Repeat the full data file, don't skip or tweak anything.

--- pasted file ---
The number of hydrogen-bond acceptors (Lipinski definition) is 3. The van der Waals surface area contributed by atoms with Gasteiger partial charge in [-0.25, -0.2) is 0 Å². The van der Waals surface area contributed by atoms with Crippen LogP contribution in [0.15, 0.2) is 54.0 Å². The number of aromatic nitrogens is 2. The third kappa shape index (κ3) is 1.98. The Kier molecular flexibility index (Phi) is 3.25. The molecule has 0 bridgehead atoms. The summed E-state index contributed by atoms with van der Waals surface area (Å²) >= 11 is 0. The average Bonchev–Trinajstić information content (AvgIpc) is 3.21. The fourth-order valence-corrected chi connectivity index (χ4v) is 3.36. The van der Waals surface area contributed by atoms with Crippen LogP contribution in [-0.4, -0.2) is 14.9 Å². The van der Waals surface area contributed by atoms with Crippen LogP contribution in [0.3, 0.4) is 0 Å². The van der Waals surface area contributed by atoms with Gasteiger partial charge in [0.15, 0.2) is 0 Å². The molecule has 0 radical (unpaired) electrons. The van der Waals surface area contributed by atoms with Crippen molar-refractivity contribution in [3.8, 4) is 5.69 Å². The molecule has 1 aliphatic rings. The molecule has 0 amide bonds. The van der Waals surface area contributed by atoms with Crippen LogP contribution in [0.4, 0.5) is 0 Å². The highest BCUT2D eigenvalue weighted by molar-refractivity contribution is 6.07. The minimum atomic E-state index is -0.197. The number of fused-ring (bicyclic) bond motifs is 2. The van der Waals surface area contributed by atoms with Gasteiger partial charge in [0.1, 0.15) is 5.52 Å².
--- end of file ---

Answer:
The number of hydrogen-bond acceptors (Lipinski definition) is 3. The van der Waals surface area contributed by atoms with Gasteiger partial charge in [-0.25, -0.2) is 0 Å². The van der Waals surface area contributed by atoms with Crippen LogP contribution in [0.15, 0.2) is 54.0 Å². The number of aromatic nitrogens is 2. The third kappa shape index (κ3) is 1.98. The Kier molecular flexibility index (Phi) is 3.25. The molecule has 0 bridgehead atoms. The summed E-state index contributed by atoms with van der Waals surface area (Å²) >= 11 is 0. The average Bonchev–Trinajstić information content (AvgIpc) is 3.21. The fourth-order valence-corrected chi connectivity index (χ4v) is 3.36. The van der Waals surface area contributed by atoms with Crippen LogP contribution in [-0.4, -0.2) is 14.9 Å². The van der Waals surface area contributed by atoms with Crippen LogP contribution in [0.3, 0.4) is 0 Å². The van der Waals surface area contributed by atoms with Gasteiger partial charge in [0.15, 0.2) is 0 Å². The molecule has 0 radical (unpaired) electrons. The van der Waals surface area contributed by atoms with Crippen molar-refractivity contribution in [3.8, 4) is 5.69 Å². The molecule has 1 aliphatic rings. The molecule has 0 amide bonds. The van der Waals surface area contributed by atoms with Crippen LogP contribution in [0.4, 0.5) is 0 Å². The highest BCUT2D eigenvalue weighted by molar-refractivity contribution is 6.07. The minimum atomic E-state index is -0.197. The number of fused-ring (bicyclic) bond motifs is 2. The van der Waals surface area contributed by atoms with Gasteiger partial charge in [0.1, 0.15) is 5.52 Å².